Will 5G replace older networks? Probably not just yet

2019 has been an exciting year when it comes to the progress of mobile connectivity. With talks around 5G pilots towards the end of 2018, we knew we were in for something big and the mobile network operators haven’t disappointed.

Over the summer, two of the four operators officially launched mobile 5G in a number of major cities across the UK, with the other two looking to launch by the end of the year.

With more networks moving towards a 5G future and the development of even more use cases, we will start to see a transformation in our working and social environments. Thanks to the low latency and huge volume of devices that can be simultaneously connected, the promise of 5G opens up unprecedented opportunities.

However, there is a need for balance.

4G, 3G and even 2G will be around for many years to come, helping to support the growth of 5G. The challenge of migrating customer devices onto new technologies is huge. In addition to the cost of upgrading devices, the sheer logistics involved in the migration of capacity at the same time as the availability and transfer of devices across thousands of mast sites is huge. With each of the current spectrums offering its own backup system, it’s important to keep them up and running to allow for smooth connectivity.

So how do the different spectrums compare?

5G isn’t just an upgraded version of 4G. Although promised to be 100x faster than its predecessor, one of the main benefits of this advanced network is the opportunity to connect a vast number of devices simultaneously. Enabled by lower latency (ping) and higher capacity, it will become much easier to build upon the current foundations of the IoT and enabling services that require an ultra fast response. However, due to the current lack of 5G coverage, 4G will still be an essential part of the digital infrastructure, especially when it comes to indoor connectivity. 5G’s shorter wavelengths make it extremely difficult to penetrate solid materials, such as buildings, and therefore the need for both 4G and 5G networks is essential. Despite the challenges that lie ahead, the ways in which 5G will change our daily lives are incredible. Remote surgery, driverless cars, holographic meetings – this is the future.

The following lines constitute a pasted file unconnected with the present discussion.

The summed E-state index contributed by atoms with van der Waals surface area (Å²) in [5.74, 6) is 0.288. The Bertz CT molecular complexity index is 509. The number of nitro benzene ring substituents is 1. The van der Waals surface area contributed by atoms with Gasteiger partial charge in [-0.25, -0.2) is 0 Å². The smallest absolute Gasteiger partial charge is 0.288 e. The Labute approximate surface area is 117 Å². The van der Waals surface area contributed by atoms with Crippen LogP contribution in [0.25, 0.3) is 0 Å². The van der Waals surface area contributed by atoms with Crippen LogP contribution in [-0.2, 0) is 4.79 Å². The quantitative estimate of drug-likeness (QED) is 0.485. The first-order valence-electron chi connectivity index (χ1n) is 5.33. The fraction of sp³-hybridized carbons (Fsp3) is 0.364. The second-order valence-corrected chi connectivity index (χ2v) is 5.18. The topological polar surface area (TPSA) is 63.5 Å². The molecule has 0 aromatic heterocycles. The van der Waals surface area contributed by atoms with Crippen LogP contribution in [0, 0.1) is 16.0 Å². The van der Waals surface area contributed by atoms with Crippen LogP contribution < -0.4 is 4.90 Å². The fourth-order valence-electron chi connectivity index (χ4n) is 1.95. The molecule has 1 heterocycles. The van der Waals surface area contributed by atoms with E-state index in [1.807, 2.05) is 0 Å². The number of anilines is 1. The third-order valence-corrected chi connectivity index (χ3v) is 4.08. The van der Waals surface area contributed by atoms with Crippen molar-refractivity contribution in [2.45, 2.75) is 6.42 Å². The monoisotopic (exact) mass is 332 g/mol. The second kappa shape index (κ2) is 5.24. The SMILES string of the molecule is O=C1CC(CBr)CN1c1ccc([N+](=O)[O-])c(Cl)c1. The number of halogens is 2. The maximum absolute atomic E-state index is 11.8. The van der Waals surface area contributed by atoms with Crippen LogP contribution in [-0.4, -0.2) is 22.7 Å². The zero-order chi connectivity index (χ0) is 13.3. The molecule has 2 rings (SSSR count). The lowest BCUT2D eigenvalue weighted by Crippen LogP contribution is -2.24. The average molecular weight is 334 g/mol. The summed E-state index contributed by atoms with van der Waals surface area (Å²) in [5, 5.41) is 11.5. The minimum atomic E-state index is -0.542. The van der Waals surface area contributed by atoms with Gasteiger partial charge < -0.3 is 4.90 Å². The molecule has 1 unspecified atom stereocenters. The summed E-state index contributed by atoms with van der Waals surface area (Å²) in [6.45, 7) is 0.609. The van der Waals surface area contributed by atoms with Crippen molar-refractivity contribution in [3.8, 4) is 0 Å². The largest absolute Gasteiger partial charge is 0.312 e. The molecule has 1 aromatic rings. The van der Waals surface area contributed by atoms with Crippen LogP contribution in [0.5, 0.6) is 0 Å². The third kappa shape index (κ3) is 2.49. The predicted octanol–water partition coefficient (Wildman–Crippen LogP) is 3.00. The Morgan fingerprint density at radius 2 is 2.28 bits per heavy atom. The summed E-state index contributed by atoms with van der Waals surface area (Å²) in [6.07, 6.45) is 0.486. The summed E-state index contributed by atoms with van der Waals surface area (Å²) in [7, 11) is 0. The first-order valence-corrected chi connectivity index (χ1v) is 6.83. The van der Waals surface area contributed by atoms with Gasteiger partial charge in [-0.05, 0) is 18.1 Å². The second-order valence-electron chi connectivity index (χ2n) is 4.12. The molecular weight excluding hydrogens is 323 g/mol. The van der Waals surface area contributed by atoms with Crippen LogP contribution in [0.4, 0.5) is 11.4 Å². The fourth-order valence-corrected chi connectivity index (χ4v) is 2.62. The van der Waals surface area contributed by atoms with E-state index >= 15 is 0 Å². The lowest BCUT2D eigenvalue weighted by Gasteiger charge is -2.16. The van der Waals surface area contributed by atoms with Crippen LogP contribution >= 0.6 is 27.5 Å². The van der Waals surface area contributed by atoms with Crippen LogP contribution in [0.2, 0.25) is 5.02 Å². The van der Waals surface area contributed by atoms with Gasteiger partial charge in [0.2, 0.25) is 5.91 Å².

4G networks are extensive across the whole of the UK. Although some rural areas are still to be connected, the in-building possibilities are very high thanks to the development of small cell and DAS technologies. Mobile operators are claiming that a very high proportion of their base is now with 4G devices, although for those areas not connected, 3G is still required. Additionally, 3G is required for many voice applications (CSFB), even when a 4G signal is detected as the current transition to 4G voice (VOLTE) is still some way off. At StrattoOpencell, we are still seeing around 60-70% of all indoor voice traffic coming through 3G where we have deployed both indoor 4G and 3G networks. Although operators are adding more capacity and transferring frequencies to 4G, we can’t expect to see 3G completely disappear any time soon.

3G came to light back in 2003 as the first data network that allowed mobile phones to connect to the internet. Today, 3G connectivity is expected in every corner of the UK with large volumes of in-building installations at large enterprise sites and smaller residential properties now in place. 3G voice quality is reliable and all operators achieve good service levels as per Ofcom sponsored drive testing. With many devices still not capable of making 4G calls, the security of an added 3G layer ensures anyone can make a call as long as they have coverage bars available.

2G may sound like a completely redundant technology, however, voice coverage is slightly better due to the radio signal link budget being slightly higher and there are thousands of IoT devices sitting on the 2G network. These are often monitoring devices such as thermometers on food retailer fridges and therefore many operators are choosing to keep their 2G networks running. Consequently, if a mobile phone switches automatically to a 2G network, data will stop working and apps will freeze until an internet connection is made again.

The future use of mobile network operator spectrum will continue to evolve. Operators are already discussing the possibility of switching off 3G networks to allow for the conversion of the spectrum to 4G or 5G networks, however, 2G is likely to remain as the low-power back-up option should 4G coverage drop. We’re excited to work through these evolutions as we all head quickly towards a future of incredible technology opportunities and more coverage for all, and with us, you’ve got network.


30 September 2019